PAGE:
The Guardian Timepiece

The Guardian Timepiece

I was commissioned to create a timeless functional artwork to mark the 245th anniversary of the first Warden’s meeting of Birmingham Assay Office and the opening of its new building, the first for 105 years.

The artwork was to represent the Office’s core precision scientific skills and values in the innovative tradition of its founder Matthew Boulton and the Lunar Society, whose members initiated the Industrial Revolution that ushered in the modern era.

Together with my collaborator, the inimitable Wally Gilbert, we theorised a design for the Guardian Timepiece based on the atomic structure of gold.

Using research by Dr Simon Plant, modern-day alchemist of the University of Birmingham, the design is based on the structure of Au147, a gold atom synthesised by the University's Nanoscale Physics Research Laboratory, resulting in the Timepiece’s unique anatomy.

The structure is composed of two icosahedral shells, whose forms are ancient platonic solids that contain golden section geometry, representing timeless mathematical and atomic constants, the colours indicating the four precious metals of gold, silver, platinum and palladium.

Suspended in the white space of the Assay Office's three storey foyer, the dramatic structure coalesces around the nucleic golden clock element surrounded by a rotating silver disc which displays the numerals incrementally.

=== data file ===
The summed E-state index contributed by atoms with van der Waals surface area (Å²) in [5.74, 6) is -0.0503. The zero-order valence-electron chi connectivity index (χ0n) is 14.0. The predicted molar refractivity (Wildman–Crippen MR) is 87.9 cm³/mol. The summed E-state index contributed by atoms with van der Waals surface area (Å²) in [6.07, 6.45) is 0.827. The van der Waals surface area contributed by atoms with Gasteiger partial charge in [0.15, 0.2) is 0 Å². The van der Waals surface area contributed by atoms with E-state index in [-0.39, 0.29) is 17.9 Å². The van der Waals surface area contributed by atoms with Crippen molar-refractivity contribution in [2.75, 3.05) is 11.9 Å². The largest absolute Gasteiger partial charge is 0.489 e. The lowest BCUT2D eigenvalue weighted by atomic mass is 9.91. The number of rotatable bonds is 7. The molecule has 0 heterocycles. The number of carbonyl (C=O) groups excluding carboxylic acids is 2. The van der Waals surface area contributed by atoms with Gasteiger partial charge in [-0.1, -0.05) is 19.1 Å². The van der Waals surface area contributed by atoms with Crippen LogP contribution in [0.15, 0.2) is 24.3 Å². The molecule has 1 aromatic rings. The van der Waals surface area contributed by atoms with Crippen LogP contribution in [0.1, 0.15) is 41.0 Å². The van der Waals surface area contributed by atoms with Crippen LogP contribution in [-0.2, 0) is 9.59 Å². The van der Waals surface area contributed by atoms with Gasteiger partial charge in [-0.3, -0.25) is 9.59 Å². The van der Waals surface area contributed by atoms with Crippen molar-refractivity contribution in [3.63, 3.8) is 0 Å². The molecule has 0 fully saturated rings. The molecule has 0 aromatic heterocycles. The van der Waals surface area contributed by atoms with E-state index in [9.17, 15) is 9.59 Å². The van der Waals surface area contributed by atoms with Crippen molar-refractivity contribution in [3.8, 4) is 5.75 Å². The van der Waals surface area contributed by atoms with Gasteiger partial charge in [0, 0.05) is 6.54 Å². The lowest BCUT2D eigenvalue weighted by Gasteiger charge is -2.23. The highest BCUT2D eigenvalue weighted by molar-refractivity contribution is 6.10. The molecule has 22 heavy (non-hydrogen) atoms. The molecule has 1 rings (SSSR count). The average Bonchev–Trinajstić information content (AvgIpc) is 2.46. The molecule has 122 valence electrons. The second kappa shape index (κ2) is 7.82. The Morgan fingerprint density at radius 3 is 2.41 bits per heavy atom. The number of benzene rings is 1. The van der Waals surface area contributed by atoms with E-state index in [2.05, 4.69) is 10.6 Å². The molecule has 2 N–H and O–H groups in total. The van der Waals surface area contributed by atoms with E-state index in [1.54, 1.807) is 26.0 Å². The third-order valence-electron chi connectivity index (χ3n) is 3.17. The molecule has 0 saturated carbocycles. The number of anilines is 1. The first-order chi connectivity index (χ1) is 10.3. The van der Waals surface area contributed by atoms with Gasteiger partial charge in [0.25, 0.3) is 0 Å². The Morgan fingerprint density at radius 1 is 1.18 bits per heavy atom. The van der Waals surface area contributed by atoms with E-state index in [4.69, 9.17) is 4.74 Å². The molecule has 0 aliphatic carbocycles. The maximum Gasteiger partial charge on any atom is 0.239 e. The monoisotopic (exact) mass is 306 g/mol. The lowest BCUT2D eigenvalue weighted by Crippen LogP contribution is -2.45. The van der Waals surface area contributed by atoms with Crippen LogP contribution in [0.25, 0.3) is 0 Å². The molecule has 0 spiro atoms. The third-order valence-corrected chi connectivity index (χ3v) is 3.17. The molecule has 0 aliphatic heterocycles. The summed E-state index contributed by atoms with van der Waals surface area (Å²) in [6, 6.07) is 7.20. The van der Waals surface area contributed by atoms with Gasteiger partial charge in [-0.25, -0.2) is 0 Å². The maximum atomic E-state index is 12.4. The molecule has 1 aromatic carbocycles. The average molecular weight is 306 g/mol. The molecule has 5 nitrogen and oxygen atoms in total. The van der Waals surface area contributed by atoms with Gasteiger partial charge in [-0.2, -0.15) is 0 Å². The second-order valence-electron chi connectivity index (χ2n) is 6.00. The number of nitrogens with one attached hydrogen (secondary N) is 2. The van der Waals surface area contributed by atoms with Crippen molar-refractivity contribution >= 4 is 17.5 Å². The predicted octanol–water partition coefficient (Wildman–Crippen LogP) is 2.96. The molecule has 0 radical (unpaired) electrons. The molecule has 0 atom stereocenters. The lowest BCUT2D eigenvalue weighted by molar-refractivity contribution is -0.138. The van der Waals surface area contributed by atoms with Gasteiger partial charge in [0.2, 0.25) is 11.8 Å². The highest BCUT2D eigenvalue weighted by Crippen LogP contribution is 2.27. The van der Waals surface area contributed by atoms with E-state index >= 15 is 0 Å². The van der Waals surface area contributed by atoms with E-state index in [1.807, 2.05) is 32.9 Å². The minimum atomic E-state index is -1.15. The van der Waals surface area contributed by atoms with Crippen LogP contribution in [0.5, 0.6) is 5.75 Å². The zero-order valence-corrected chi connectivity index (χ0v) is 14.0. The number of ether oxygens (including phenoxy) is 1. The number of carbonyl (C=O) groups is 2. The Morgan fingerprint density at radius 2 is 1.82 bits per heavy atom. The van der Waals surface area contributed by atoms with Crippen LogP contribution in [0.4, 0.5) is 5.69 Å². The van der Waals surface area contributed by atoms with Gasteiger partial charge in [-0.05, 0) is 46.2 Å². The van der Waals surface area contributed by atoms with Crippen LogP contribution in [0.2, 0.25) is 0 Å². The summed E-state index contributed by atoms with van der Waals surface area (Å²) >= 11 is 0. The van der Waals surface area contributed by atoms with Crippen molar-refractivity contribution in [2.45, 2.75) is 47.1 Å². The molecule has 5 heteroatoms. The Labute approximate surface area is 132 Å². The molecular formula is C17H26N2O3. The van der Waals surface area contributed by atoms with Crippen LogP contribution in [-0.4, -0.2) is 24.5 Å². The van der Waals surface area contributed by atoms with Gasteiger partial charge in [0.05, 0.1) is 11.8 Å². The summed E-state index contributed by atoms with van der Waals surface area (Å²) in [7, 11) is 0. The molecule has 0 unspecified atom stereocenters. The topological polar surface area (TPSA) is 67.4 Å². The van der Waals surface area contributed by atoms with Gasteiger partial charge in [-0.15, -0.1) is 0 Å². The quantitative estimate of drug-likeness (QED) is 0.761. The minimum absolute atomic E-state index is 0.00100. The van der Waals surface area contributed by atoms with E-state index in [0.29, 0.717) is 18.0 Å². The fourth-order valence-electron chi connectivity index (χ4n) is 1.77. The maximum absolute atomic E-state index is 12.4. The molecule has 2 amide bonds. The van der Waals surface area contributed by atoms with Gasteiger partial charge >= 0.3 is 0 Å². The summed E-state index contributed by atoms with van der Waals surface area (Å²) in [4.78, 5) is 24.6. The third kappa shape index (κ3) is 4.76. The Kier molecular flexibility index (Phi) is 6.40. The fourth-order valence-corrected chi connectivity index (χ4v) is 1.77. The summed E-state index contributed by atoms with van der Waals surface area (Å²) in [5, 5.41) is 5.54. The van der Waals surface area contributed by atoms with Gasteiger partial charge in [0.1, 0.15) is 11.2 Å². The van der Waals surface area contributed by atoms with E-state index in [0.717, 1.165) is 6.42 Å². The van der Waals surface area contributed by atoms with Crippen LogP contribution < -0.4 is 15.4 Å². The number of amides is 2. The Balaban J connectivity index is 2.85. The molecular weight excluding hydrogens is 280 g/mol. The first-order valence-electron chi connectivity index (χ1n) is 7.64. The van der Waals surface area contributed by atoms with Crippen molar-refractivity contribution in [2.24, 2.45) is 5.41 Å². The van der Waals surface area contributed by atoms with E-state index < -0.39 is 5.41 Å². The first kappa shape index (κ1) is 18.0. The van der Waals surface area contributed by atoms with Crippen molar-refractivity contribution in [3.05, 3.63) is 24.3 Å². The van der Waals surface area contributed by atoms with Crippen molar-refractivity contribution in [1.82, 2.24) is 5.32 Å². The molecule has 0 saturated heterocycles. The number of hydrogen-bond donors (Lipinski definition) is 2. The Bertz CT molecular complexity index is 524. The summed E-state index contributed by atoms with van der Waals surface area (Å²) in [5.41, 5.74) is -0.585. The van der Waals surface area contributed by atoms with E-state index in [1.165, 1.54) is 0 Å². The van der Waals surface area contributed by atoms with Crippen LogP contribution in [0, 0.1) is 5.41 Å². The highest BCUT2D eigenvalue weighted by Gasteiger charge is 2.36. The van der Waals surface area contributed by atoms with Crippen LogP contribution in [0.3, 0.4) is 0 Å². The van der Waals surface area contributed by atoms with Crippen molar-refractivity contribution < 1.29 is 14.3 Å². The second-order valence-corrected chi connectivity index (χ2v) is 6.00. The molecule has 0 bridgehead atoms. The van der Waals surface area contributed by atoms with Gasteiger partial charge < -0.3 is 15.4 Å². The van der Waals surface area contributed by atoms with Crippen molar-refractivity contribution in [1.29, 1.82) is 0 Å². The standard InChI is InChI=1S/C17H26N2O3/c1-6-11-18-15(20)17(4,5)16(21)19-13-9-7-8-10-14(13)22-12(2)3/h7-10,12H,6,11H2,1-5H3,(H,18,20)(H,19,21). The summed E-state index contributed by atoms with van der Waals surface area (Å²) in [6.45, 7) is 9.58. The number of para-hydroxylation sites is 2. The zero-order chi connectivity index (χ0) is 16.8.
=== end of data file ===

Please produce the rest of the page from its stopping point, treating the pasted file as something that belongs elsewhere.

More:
Driven by twin remotely controlled electronic mechanisms, the time is visible from 360 degrees both inside and outside the building.

I headed the team that built the clock using a variety of techniques from 3D rapid prototyping to traditional lost wax casting, employing the wealth of manufacturers in and around the city of Birmingham and its Jewellery Quarter.

Using aluminium, titanium, bronze, acrylic, stainless steel and silver-gilt to achieve strength, lightness and longevity, the Timepiece was constructed over 2000 hours, then assembled inside the Assay Office and suspended with precision.

This five year project was inaugurated in July 2018, in the presence of Matthew Boulton! A work of art marrying traditional skills with cutting edge technology, it is steeped in symbolism and meaning - a precise example of present day aesthetic engineering  that displays  Boulton’s innovative will to push boundaries by employing scientific precision and artistic invention, qualities that are as evident as ever inside Birmingham’s new Assay Office.

A series of blog entries catalogue the inception, design and construction of the clock. They can be viewed here:

Part One

Part Two

Part Three

Part Four

Part Five

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